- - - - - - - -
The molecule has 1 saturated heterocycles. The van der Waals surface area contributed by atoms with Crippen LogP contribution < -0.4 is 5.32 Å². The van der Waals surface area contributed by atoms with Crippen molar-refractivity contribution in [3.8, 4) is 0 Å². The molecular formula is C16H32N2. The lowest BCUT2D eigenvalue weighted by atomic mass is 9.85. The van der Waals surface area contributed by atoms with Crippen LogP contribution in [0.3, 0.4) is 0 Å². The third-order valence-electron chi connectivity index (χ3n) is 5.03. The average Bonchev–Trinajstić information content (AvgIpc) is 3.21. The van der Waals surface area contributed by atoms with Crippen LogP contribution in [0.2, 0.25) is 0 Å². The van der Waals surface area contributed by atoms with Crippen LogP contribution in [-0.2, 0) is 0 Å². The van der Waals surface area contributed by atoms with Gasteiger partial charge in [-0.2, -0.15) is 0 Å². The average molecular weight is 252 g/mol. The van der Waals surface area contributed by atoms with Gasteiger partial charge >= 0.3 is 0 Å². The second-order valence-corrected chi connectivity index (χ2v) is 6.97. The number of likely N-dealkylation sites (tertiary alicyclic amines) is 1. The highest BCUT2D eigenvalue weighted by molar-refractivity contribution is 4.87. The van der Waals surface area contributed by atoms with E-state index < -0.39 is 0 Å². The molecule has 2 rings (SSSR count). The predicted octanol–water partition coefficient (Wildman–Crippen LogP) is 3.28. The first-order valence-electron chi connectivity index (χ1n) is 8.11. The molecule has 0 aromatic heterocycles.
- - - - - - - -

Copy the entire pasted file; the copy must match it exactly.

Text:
The molecule has 1 saturated heterocycles. The van der Waals surface area contributed by atoms with Crippen LogP contribution < -0.4 is 5.32 Å². The van der Waals surface area contributed by atoms with Crippen molar-refractivity contribution in [3.8, 4) is 0 Å². The molecular formula is C16H32N2. The lowest BCUT2D eigenvalue weighted by atomic mass is 9.85. The van der Waals surface area contributed by atoms with Crippen LogP contribution in [0.3, 0.4) is 0 Å². The third-order valence-electron chi connectivity index (χ3n) is 5.03. The average Bonchev–Trinajstić information content (AvgIpc) is 3.21. The van der Waals surface area contributed by atoms with Crippen LogP contribution in [0.2, 0.25) is 0 Å². The van der Waals surface area contributed by atoms with Crippen LogP contribution in [-0.2, 0) is 0 Å². The van der Waals surface area contributed by atoms with Gasteiger partial charge in [-0.2, -0.15) is 0 Å². The average molecular weight is 252 g/mol. The van der Waals surface area contributed by atoms with Gasteiger partial charge >= 0.3 is 0 Å². The second-order valence-corrected chi connectivity index (χ2v) is 6.97. The number of likely N-dealkylation sites (tertiary alicyclic amines) is 1. The highest BCUT2D eigenvalue weighted by molar-refractivity contribution is 4.87. The van der Waals surface area contributed by atoms with E-state index < -0.39 is 0 Å². The molecule has 2 rings (SSSR count). The predicted octanol–water partition coefficient (Wildman–Crippen LogP) is 3.28. The first-order valence-electron chi connectivity index (χ1n) is 8.11. The molecule has 0 aromatic heterocycles.